An additional 47 Nigerian Baptist school students kidnapped in July have been released, leaving captive 31 of the more than 120 originally taken, the Christian Association of Nigeria reported Aug. 28.
Bandits previously described as Fulani herdsmen released 32 Bethel Baptist High School to their parents Friday, school administrator and pastor John Hayab told the News Agency of Nigeria in Kaduna, but the reason for the release was not stated.
“The parents were advised to immediately take their wards to the hospital for medical checkup, as they were very sick and exhausted,” Vanguard News quoted Hayab. “The children looked so weak, sick and tired.”
Earlier on Aug. 22, kidnappers returned 15 Bethel students to their parents who paid ransoms of perhaps $2,500 each, Hayab told Reuters.
Meanwhile, religious leaders have lamented ongoing violence in Nigeria, describing the country as under a “national emergency.”
Among the latest attacks, militant Fulani herdsmen killed an estimated 36 people Aug. 24 in an attack near the University of Jos in Plateau, south of Kaduna, Christian Solidarity Worldwide (CSW) reported Aug. 27.
“Indigenous ethno-religious minorities are being targeted in a relentless campaign of violence which involves decimation, displacement and demographic alteration,” CSW spokesperson Kiri Kankhwende said, “which accelerates during farming or harvesting seasons, indicating a deliberate effort to engineer starvation and complete economic disempowerment.”
In early August, Stephen Baba Panya, president of Evangelical Church Winning All, decried that militant Fulani herdsmen had killed at least 70 people over the previous two weeks in farming communities in Plateau state and southern Kaduna.
The killings include at least 19 people in the Batsari Local Government Area and 26 people in Zamfara state in early July, CSW reported. The killings appear to be in addition to at least 33 people killed in six days of attacks following the July 5 kidnapping at the Bethel Baptist school. In those attacks, terrorists have killed civilians and burned four churches and hundreds of nearby homes, witnesses told CSW.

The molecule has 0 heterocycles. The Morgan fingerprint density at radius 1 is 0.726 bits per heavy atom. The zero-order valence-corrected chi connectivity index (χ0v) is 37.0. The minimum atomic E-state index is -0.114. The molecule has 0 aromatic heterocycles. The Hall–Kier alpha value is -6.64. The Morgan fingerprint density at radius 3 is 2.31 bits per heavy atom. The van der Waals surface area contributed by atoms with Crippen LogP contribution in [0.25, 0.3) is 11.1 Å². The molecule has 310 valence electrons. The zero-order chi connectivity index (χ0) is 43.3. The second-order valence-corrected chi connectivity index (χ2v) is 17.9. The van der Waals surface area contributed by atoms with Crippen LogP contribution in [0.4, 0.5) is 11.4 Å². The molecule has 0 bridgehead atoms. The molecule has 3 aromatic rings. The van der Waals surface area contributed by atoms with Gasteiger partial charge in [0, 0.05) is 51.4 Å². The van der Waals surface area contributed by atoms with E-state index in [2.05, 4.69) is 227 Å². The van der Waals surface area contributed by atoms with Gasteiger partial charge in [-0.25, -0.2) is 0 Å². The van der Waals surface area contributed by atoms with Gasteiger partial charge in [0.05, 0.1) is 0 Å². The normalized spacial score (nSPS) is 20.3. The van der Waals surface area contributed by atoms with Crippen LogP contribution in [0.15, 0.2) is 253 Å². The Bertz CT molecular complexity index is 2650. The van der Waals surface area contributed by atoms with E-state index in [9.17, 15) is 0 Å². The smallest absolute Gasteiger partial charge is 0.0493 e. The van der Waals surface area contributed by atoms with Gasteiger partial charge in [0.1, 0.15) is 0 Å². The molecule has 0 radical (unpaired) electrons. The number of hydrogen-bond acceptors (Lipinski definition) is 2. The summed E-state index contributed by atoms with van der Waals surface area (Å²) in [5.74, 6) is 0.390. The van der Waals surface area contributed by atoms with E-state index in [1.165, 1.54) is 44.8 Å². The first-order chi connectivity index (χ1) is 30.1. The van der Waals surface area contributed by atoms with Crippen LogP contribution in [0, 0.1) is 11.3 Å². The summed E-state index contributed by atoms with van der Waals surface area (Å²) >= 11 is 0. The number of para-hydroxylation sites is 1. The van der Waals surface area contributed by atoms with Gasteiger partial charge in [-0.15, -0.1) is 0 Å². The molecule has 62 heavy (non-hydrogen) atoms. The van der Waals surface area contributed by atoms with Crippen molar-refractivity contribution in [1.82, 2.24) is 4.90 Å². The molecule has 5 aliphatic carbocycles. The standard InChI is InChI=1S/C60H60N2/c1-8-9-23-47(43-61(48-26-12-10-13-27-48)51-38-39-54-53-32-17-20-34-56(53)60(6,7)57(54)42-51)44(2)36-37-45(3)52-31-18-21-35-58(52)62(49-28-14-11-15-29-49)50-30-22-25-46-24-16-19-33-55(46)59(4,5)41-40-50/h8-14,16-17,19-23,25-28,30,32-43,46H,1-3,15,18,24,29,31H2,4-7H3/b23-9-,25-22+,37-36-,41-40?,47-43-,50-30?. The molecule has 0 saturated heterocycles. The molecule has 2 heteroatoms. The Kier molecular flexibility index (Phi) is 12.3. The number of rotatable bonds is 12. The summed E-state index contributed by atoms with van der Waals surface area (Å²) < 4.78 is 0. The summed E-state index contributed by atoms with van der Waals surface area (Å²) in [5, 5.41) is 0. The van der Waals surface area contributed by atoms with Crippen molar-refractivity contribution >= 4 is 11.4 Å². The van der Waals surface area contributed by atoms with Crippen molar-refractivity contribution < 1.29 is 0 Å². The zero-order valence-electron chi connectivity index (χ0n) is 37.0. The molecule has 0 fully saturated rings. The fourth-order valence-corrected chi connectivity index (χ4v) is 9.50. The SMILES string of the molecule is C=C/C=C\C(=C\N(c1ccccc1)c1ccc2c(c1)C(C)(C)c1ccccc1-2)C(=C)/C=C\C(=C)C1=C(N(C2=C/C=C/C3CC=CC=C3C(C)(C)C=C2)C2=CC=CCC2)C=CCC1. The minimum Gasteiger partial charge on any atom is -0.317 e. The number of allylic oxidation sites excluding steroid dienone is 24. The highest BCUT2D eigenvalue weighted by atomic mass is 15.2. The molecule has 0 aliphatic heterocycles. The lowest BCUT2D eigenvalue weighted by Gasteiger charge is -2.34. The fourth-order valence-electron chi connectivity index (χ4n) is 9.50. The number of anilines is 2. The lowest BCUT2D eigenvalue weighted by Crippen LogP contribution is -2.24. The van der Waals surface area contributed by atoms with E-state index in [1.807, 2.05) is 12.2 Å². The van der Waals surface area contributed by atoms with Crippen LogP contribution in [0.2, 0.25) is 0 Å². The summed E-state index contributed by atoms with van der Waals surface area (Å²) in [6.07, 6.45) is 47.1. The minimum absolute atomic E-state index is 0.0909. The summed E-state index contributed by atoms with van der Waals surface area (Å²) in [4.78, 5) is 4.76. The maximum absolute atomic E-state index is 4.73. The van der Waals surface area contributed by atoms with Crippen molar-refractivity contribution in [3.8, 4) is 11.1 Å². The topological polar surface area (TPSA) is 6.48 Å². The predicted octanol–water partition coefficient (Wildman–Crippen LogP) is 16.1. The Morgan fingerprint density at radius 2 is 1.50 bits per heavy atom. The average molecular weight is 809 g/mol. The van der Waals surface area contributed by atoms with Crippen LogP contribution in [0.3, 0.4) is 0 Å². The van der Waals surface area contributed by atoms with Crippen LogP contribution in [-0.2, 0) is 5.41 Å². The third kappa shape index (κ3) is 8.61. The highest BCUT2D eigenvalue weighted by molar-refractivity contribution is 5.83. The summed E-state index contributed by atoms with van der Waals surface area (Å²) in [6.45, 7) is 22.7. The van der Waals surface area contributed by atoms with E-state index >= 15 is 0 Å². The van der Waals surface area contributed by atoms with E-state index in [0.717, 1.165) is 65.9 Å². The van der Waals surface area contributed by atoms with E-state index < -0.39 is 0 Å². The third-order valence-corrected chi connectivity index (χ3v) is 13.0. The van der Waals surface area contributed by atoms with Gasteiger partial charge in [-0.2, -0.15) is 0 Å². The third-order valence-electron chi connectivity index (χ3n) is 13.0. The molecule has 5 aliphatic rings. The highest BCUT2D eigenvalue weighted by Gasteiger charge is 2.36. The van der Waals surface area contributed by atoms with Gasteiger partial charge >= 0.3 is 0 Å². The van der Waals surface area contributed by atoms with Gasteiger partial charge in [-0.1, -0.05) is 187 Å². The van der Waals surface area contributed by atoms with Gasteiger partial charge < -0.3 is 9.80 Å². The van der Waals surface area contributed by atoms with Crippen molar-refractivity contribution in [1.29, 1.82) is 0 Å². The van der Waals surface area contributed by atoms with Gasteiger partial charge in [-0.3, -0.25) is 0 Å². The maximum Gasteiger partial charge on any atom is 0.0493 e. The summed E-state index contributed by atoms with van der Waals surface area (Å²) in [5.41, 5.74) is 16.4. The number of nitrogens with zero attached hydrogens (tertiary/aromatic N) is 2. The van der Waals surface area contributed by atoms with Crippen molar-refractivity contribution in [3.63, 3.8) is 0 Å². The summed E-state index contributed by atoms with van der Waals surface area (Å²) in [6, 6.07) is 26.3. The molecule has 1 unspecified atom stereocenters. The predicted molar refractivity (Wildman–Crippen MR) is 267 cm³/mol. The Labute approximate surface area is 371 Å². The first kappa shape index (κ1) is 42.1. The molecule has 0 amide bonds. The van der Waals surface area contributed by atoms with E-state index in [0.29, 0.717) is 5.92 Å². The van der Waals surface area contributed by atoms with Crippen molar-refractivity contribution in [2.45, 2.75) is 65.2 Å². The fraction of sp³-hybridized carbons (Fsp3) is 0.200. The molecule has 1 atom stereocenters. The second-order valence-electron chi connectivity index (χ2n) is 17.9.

In the Bethel kidnapping, the freed students comprise the second and third groups released after some 70 suspected Fulani herdsmen kidnapped as many as 179 children July 5 from the school in northern Nigeria. Many initially escaped their captors or were quickly recovered within hours of the kidnapping, but about 125 remained in bondage.
A month ago, kidnappers released 28 students to parents after demanding ransoms of about $1,200 per student, but the reason for the students’ release was not disclosed.
The Bethel kidnapping was at least the fourth such abduction in Kaduna schools in the last six months as security continues to deteriorate in the region. While kidnappings were originally the mark of Boko Haram terrorists, bandits and other terrorists are now following suit for ransoms.
“The rising levels (of) violence and instability being endured by Nigerian civilians constitute a national emergency,” Yunusa Nmadu, CEO of CSW Nigeria, has said. “However, we are yet to see a sense of urgency and the political will on the part of the authorities to formulate and enact the effective and comprehensive security strategy that is needed to stem the kidnappings and attacks on people who are simply trying to get on with normal life as best they can.
“This situation is an existential threat to Nigeria and risks the stability of the entire region. We continue to call on the Nigerian authorities, both state and federal, to equip and direct the security forces to rescue abductees in a timely manner, including the abducted students, to protect vulnerable communities and to restore order in Kaduna, Katsina, Zamfara and throughout the country.”
(EDITOR’S NOTE – Diana Chandler is Baptist Press’ senior writer.)